For those grieving the loss of a loved one, a business, job or other life-altering experience due to COVID-19, stop reading here. I mean it. It’s not applicable to you. It may upset you.
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COVID-19 has turned our lives upside down. In so many ways. No doubt about it. I’d like you to consider these stories for new light on the subject.
Manuel is getting a Mother’s Day card. He is a single father since his wife succumbed to severe mental illness years ago. He has five children, aged six to seventeen. He maintained a steady job, shopped, cooked and did many of the tasks a mother often does for her children. They lived a relatively comfortable life in a one-bedroom apartment behind a larger home. When he came down with COVID-19, he did his best to isolate from his children. He couldn’t eat, and after eleven days he went to a local emergency room, severely dehydrated. They kept him for a few hours, tested him for COVID-19 and sent him home with Tylenol. He tested positive. Soon their food ran out. His main concern was his children’s food supply.
Another complication was school closure and his middle child, 13, with autism, requiring a full-time caregiver during school hours. With closed schools and COVID-19 in the house, the caregiver was forced to quit because she lived with her at-risk, aged mother.
A further complication was his landlady, living in the front house, who screens all the visitors to his home: social worker and would-be helpers. She refuses to take the $1500 check for his rent from a non-profit, only accepting cash, which it cannot give. Her home in front is lavish with trees, flowers, bushes and herbs; she forbids him from having a small garden bed to grow his own food.
A second family is Amelia’s. She is a single mother with four children, ages five to fourteen. The eldest, a son, has a very rare genetic disorder. Not expected to live past four months, he is 14, still alive and tenderly cared for by his mother and siblings. He only smiles. His mom is able to support her family by working in the fields while her four children are in school. Usually. Seven weeks ago, she was laid off. She can only work a few hours now and then.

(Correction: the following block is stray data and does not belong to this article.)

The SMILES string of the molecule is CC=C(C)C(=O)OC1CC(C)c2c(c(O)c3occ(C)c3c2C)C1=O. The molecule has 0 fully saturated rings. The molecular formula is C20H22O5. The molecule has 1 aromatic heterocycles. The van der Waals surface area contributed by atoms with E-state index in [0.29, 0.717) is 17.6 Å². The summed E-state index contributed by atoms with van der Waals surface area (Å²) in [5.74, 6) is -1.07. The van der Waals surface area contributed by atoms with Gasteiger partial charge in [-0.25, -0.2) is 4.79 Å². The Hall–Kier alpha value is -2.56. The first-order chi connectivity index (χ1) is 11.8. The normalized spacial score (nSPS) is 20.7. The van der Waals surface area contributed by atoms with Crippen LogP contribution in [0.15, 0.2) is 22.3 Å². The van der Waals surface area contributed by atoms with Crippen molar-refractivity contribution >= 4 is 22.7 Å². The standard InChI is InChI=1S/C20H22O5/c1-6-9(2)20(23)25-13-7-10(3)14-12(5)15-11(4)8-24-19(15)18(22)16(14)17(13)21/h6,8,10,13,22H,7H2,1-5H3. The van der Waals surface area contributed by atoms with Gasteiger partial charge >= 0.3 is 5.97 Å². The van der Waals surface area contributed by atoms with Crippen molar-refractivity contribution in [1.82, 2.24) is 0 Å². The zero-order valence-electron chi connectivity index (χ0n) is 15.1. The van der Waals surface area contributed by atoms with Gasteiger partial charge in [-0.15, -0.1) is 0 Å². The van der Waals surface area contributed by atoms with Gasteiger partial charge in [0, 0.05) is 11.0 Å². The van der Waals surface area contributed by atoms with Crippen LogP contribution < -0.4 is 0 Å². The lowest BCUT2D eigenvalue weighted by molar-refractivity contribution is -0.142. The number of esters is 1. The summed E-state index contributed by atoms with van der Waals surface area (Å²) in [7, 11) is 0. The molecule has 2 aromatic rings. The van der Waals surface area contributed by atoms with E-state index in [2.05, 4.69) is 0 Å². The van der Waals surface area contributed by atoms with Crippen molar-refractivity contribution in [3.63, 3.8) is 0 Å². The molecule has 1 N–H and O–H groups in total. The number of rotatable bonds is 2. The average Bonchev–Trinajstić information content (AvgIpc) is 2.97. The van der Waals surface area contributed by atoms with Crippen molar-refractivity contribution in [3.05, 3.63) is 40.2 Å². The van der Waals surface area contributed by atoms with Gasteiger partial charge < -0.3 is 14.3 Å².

This third family I have not seen with my own eyes but heard of from a reputable community source. They live under an older mobile home. The family is cold at night and hot during the day. The family “upstairs” may provide extension-cord electricity for a portable heater or fan. They charge rent for these accommodations. Affordable housing is so scarce in Ventura County, anyone who would normally report this dangerous living arrangement is afraid the family will be thrown out on the street where they’d be charged with loitering. True for one family, probably for others.
Have you guessed by now that these are fieldworkers in California? I’m sure their stories are repeated over and over again wherever fruits and vegetables are grown.
Of the 30,000 plus fieldworkers in our area, most of them still leave their homes by 5:00 a.m. or earlier to make sure we eat and they can support their families…mostly without masks, and certainly without ideal distancing and hygienic conditions [with the exceptions of some very conscientious farm owners]. Imagine waiting in line for a porta-potty during your 20-30-minute break, having to decide between feeding or relieving yourself!
Meanwhile, with all schools and most daycares closed, fieldworkers’ children are either with a sitter or under the care of an older sibling. One 13-year-old boy I know well is home alone all day with his 11-year-old sister and two-year-old brother. Parents have very limited childcare options.
Friends of Fieldworkers, Inc., is a nonprofit charity in Ventura County that befriends and supports fieldworkers in many ways. With help from Food Forward, Local Love, V.C. Democratic Socialist Association, the Social Justice Fund of Ventura County, a local Girl Scout troop, Conejo Community Outreach, churches including Mt. Pleasant Lutheran Church in Camarillo and All Saints Church in Oxnard, and individual donors, Friends of Fieldworkers, Inc., provides masks, food, diapers, clothing, books, toys, school and art supplies and moral support. One of our current projects is matching “grandparent-type buddies” to fieldworker children to read to them or to be read to. Or to simply listen to them talk about their day. We provide children with LEGOs and other building supplies because of LULAC’s LEGO-raiser.
Another project is building 4’x8’x1′ garden beds in fieldworkers’s back yards and providing soil, amendments, gardening tools and even seeds and plants. Cilantro, chilis, grapes, tomatoes, beans, carrots, broccoli, Yerba Santa, mint, lettuce, marigolds… This provides families with a shared project, exercise, sunshine and fresh air, and the joy of growing their own organic food. Fieldworkers feed you and me but seldom have access to affordable, fresh, and organic (unsprayed) food of their own.
COVID-19’s Shining Light. Overnight, our government recognizes fieldworkers as “Essential.” There are over 1,000,000 fieldworkers in the U.S. of whom 50-75% are undocumented. Essential AND “illegal.”
We must insist on justice for ALL.
We cannot un-see.
We cannot un-know.
Our recent interview with Ali Noorani: Growing A Better System
Our recent book: Friends of Fieldworkers. True, Personal Stories of Triumph, Tears and Invisibility. A Chronicle of Love, by Judy Fisk Lucas, 2019.
NEW! April 2020. Spanish, full-color version seen below.